The Forbidden City — Part 2

Backside of the Gate Tower entrance from Tiananmen Square

Backside of the Gate Tower entrance to the Forbidden City from Tiananmen Square

Passing through the Gate of Heavenly Peace at the north end of Tiananmen Square brings you into the Forbidden City.  This UNESCO World Heritage site is currently undergoing a rather extensive renovation and has  for quite some time, including the many finely detailed architectural details found on structures throughout the imperial palace grounds.

Forbidden City-063

Intricate Exterior Details

This renovation extends to some very detailed interior work as well.

Equally Impressive Interior Details

Equally Impressive Interior Details

The largest of the three halls in the inner court of the Forbidden City is the Palace of Heavenly Purity.  This served as the royal reception hall during much of the Qing Dynasty.

The really cool chick I picked up outside the Palace of Heavenly Purity

The really cool chick I picked up outside the Palace of Heavenly Purity

Palace of Heavenly Purity architectural details

Palace of Heavenly Purity

Another impressive structure is the Hall of Preserving Harmony.  Noticeably smaller than the Palace of Heavenly Purity, this hall was used mostly for practicing upcoming imperial ceremonies.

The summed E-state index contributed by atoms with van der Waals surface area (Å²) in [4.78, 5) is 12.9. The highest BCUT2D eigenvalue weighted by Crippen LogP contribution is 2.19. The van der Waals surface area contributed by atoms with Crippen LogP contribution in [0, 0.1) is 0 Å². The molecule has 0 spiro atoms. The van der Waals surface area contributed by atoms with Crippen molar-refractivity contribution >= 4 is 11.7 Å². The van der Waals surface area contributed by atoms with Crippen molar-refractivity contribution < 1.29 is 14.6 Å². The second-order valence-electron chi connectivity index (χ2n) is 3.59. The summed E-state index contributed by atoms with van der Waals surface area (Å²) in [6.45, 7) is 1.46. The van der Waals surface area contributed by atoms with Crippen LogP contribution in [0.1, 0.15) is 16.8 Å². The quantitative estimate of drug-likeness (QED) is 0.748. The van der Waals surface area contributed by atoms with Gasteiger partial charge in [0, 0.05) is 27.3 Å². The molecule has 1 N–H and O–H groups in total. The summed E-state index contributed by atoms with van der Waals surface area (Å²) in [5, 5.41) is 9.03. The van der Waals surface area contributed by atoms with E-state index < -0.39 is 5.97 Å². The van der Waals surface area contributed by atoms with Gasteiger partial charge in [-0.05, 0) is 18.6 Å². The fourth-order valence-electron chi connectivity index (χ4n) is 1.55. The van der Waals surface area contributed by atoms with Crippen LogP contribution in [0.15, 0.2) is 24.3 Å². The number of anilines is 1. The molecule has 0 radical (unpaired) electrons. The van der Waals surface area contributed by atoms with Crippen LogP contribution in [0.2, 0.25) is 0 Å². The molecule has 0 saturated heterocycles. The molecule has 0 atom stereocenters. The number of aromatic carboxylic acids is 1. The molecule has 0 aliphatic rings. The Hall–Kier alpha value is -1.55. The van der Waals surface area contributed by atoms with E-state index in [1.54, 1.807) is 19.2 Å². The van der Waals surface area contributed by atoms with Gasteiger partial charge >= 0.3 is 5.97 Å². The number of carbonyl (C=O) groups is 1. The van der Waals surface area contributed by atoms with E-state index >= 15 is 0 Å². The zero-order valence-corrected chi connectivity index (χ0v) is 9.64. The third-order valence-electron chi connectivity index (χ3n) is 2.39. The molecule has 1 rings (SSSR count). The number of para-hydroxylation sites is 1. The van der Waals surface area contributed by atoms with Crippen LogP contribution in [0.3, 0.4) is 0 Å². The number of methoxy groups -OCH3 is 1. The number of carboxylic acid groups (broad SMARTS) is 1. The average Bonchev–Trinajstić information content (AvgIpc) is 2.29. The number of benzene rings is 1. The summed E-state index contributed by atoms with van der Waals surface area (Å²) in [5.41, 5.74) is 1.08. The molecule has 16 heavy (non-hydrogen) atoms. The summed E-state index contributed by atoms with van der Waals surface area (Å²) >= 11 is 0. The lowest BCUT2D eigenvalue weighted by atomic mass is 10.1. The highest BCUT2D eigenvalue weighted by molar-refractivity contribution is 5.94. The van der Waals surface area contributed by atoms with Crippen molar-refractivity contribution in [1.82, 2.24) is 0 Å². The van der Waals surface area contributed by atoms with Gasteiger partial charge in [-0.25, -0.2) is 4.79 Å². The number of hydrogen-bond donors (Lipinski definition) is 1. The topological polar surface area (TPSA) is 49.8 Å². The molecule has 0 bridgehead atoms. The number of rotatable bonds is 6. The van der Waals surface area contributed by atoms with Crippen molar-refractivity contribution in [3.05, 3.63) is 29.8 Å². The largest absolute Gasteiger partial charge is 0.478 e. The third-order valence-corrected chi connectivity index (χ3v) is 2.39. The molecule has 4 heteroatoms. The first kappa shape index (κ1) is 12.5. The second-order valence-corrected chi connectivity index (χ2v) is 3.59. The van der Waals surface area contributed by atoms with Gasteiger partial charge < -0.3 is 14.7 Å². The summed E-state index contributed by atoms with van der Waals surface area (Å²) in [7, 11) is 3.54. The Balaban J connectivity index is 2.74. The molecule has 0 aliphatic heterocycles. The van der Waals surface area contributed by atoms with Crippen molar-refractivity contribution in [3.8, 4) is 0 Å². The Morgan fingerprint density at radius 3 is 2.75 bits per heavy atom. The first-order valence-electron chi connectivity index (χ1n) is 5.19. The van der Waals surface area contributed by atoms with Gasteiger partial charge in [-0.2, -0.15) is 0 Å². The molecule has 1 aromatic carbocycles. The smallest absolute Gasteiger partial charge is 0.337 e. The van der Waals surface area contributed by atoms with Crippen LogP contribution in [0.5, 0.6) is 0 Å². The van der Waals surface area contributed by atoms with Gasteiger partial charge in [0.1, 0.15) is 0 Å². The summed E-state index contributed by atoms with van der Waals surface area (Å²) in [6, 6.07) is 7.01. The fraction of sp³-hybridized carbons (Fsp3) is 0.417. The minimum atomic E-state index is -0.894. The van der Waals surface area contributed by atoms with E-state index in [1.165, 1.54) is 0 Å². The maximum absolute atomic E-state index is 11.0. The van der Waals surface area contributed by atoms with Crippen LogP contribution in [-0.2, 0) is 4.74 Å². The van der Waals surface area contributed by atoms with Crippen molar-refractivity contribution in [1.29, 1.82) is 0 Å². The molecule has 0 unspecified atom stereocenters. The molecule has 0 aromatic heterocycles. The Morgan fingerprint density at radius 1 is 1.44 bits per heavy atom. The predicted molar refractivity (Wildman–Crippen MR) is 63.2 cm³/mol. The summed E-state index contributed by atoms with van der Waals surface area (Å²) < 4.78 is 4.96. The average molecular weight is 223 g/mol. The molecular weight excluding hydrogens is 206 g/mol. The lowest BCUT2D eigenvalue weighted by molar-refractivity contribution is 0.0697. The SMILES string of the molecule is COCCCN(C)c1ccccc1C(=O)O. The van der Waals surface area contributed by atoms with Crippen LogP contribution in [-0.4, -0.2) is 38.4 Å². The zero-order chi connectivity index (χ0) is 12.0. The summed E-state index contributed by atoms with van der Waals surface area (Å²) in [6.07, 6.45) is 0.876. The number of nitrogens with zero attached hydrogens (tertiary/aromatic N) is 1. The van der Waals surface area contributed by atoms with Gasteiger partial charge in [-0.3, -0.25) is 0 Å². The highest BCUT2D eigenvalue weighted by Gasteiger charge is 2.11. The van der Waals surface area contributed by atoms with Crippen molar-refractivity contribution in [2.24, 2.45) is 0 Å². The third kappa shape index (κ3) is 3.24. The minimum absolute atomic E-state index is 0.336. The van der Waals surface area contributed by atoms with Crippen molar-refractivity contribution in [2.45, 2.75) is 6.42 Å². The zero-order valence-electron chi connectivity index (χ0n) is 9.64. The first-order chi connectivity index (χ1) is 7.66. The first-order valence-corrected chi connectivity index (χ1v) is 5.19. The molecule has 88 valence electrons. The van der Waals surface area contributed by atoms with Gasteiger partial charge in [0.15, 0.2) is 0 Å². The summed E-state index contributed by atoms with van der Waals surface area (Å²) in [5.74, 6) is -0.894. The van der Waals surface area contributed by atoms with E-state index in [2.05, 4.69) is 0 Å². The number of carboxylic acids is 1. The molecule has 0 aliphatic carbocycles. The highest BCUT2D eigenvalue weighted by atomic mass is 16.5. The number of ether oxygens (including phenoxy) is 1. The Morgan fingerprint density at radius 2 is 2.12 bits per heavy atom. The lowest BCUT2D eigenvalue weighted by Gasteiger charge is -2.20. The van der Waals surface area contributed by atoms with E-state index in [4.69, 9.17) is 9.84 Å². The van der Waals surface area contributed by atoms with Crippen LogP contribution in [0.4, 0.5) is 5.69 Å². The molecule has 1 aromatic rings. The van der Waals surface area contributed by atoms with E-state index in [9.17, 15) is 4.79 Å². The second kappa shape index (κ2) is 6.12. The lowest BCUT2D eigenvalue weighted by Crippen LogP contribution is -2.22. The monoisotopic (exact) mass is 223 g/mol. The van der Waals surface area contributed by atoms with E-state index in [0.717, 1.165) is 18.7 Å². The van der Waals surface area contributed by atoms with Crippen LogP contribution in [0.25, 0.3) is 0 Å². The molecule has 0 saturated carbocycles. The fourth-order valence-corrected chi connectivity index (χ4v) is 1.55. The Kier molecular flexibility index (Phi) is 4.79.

Hall of Preserving Harmony

Hall of Preserving Harmony

The Forbidden City has a very long and extensive history, as one would expect of a complex used as an imperial palace for the better part of 500 years.  And even after the abdication of the last Qing Dynasty ruler — Emperor Aisin-Gioro Puyi Emperor Puyi continued to live in and control the inner court until he was finally expelled in 1924.  The Forbidden City has officially been a museum since 1925.  In all the Forbidden City was home to 14 emperors of the Ming Dynasty and another 10 emperors from the Qing Dynasty during the 493 years it served as an Imperial Palace (1420-1912), and served as a royal residence for 505 years (1420-1924).

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